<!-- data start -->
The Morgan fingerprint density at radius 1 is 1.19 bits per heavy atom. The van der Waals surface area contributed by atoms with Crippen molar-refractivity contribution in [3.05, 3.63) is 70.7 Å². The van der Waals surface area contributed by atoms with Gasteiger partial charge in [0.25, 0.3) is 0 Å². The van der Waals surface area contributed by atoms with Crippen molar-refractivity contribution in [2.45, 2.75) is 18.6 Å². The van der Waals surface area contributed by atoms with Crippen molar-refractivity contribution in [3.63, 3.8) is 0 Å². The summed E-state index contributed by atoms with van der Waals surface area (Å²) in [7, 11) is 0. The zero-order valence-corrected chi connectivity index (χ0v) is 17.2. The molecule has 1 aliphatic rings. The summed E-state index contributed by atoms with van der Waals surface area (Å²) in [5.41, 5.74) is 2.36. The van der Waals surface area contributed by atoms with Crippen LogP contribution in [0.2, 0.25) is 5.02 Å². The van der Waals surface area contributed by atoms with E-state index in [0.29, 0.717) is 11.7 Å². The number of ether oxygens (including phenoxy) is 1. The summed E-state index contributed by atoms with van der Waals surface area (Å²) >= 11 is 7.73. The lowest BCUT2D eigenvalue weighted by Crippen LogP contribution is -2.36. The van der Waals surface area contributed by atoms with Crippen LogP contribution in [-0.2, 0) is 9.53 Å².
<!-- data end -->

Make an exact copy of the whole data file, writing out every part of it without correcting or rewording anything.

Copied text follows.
The Morgan fingerprint density at radius 1 is 1.19 bits per heavy atom. The van der Waals surface area contributed by atoms with Crippen molar-refractivity contribution in [3.05, 3.63) is 70.7 Å². The van der Waals surface area contributed by atoms with Gasteiger partial charge in [0.25, 0.3) is 0 Å². The van der Waals surface area contributed by atoms with Crippen molar-refractivity contribution in [2.45, 2.75) is 18.6 Å². The van der Waals surface area contributed by atoms with Crippen molar-refractivity contribution in [3.63, 3.8) is 0 Å². The summed E-state index contributed by atoms with van der Waals surface area (Å²) in [7, 11) is 0. The zero-order valence-corrected chi connectivity index (χ0v) is 17.2. The molecule has 1 aliphatic rings. The summed E-state index contributed by atoms with van der Waals surface area (Å²) in [5.41, 5.74) is 2.36. The van der Waals surface area contributed by atoms with Crippen LogP contribution in [0.2, 0.25) is 5.02 Å². The van der Waals surface area contributed by atoms with E-state index in [0.29, 0.717) is 11.7 Å². The number of ether oxygens (including phenoxy) is 1. The summed E-state index contributed by atoms with van der Waals surface area (Å²) >= 11 is 7.73. The lowest BCUT2D eigenvalue weighted by Crippen LogP contribution is -2.36. The van der Waals surface area contributed by atoms with Crippen LogP contribution in [-0.2, 0) is 9.53 Å².